[Histonet] RE: Davidson's fixative
|From:||"Marshall Terry Dr, Consultant Histopathologist" |
Sorry this is rather off-topic in as much as it is medical.
I am bothered by the reliance on rather "fussy" results to determine therapy.
In the case of LN metastases, we can surely improve the yield of positives by greater effort, time, money and vigour in the search.
However, it is a practical impossibility to be exhaustive in our examination of nodes.
Do we get a better yield by finding a 2mm node than by cutting multiple blocks of a 8mm node? What about levels? How about immunochemistry?
We are now being told that there is an entity of micrometastases, that is to say, nodal metastases that are "isolated" and less than 2mm diameter. These, we are told, are to be disregarded. Logically, if we see one, we should cut levels to see if they expand to more than 2mm.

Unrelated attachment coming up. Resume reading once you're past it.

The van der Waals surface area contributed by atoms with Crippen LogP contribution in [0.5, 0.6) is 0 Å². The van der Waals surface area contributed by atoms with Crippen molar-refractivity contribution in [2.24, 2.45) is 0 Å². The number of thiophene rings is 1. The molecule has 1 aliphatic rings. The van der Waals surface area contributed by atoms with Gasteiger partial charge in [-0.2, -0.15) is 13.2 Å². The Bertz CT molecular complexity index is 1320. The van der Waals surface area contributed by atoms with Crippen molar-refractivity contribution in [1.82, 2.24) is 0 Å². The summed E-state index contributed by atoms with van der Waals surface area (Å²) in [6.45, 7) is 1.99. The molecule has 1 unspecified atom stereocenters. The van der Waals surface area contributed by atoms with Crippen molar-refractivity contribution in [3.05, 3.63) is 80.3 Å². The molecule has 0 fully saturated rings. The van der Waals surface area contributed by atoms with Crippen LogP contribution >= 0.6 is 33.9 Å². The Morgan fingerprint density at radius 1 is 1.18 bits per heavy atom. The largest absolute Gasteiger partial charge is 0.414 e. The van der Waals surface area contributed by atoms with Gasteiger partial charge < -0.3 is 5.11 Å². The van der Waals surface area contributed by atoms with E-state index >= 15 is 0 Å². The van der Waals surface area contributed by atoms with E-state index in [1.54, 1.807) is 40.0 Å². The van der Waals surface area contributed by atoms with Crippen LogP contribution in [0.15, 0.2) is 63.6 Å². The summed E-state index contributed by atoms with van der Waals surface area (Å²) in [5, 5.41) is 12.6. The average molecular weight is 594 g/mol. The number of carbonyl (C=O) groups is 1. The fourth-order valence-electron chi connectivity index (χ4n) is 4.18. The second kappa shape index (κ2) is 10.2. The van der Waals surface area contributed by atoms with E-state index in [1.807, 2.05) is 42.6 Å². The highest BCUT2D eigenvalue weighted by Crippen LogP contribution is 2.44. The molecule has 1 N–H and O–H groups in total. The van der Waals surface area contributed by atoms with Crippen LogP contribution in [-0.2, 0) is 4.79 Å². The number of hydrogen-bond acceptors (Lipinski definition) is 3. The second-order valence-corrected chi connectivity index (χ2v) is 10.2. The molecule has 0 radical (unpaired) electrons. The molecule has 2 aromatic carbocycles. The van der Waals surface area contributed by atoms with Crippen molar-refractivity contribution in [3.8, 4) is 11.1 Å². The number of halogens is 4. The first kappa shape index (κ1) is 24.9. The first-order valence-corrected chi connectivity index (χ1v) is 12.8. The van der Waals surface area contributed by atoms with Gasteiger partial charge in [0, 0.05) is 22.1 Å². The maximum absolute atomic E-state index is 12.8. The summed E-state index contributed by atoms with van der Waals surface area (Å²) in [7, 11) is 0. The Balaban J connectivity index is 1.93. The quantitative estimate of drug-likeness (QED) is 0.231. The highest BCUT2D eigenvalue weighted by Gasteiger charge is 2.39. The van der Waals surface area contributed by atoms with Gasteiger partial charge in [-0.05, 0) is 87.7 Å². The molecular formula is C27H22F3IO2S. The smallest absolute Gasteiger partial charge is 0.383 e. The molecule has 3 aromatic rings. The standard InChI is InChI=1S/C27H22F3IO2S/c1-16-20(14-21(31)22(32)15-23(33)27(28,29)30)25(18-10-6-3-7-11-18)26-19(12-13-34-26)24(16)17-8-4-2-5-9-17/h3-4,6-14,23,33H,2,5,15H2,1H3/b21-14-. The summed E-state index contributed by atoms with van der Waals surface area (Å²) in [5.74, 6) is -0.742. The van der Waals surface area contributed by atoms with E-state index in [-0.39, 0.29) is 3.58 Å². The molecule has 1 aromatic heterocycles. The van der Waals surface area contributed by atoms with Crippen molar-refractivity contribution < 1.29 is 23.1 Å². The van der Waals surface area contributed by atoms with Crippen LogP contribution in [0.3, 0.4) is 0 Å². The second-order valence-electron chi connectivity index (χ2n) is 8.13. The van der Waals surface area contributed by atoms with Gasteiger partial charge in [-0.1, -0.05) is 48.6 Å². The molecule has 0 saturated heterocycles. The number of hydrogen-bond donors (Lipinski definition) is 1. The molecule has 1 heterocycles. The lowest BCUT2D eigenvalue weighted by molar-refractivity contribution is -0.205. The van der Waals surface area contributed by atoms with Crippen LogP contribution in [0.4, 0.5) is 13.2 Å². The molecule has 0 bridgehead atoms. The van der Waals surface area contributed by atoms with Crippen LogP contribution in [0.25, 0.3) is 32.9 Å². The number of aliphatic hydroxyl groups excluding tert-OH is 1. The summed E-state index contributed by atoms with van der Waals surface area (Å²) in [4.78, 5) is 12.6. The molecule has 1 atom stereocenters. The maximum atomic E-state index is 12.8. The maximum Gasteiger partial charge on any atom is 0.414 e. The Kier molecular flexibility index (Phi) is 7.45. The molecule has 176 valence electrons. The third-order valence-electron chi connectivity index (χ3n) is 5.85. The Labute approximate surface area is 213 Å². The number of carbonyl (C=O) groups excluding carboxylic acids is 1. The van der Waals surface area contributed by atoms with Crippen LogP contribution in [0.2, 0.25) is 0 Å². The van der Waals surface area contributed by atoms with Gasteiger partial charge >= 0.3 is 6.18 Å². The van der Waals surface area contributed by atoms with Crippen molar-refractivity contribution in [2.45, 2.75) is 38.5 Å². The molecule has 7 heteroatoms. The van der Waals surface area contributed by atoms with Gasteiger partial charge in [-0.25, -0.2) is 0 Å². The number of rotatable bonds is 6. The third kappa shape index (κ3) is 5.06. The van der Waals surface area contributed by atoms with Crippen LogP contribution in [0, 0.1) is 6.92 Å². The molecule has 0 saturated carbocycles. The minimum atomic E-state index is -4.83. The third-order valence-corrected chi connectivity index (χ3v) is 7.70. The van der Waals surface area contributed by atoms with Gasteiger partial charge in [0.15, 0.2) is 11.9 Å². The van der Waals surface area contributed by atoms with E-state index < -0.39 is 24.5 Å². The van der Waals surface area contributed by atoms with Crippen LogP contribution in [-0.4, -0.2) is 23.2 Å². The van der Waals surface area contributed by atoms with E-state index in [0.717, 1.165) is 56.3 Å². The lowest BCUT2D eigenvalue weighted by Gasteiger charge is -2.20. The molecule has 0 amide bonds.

I find this all to be utter garbage, and I don't mean (just) my post:-)
Dr Terry L Marshall, B.A.(Law), M.B.,Ch.B.,F.R.C.Path
Rotherham General Hospital
From: RSRICHMOND@aol.com [mailto:RSRICHMOND@aol.com]
Sent: 02 July 2004 15:10
To: Marshall Terry Dr, Consultant Histopathologist; email@example.com
Subject: Re: Davidson's fixative
Dr Terry L Marshall, Consultant Pathologist, Rotherham General Hospital, South Yorkshire, England replies to my comment about the usefulness of clearing fixatives in staging colon cancer:
>>"In colon cancer positive lymph nodes are sometimes very small, and finding even one positive lymph node often results in a patient's receiving postoperative chemotherapy and maybe having their life saved by it." Do you really, really believe that Bob?<<
I'm not sure that this is an evidence-based statement, but the chemotherapy of colon cancer is beginning to make some real advances after a very long period of stagnation, and I feel like going along with what the oncologists are asking for. - Anyway, I did say "maybe".
Knoxville TN and Gastonia NC
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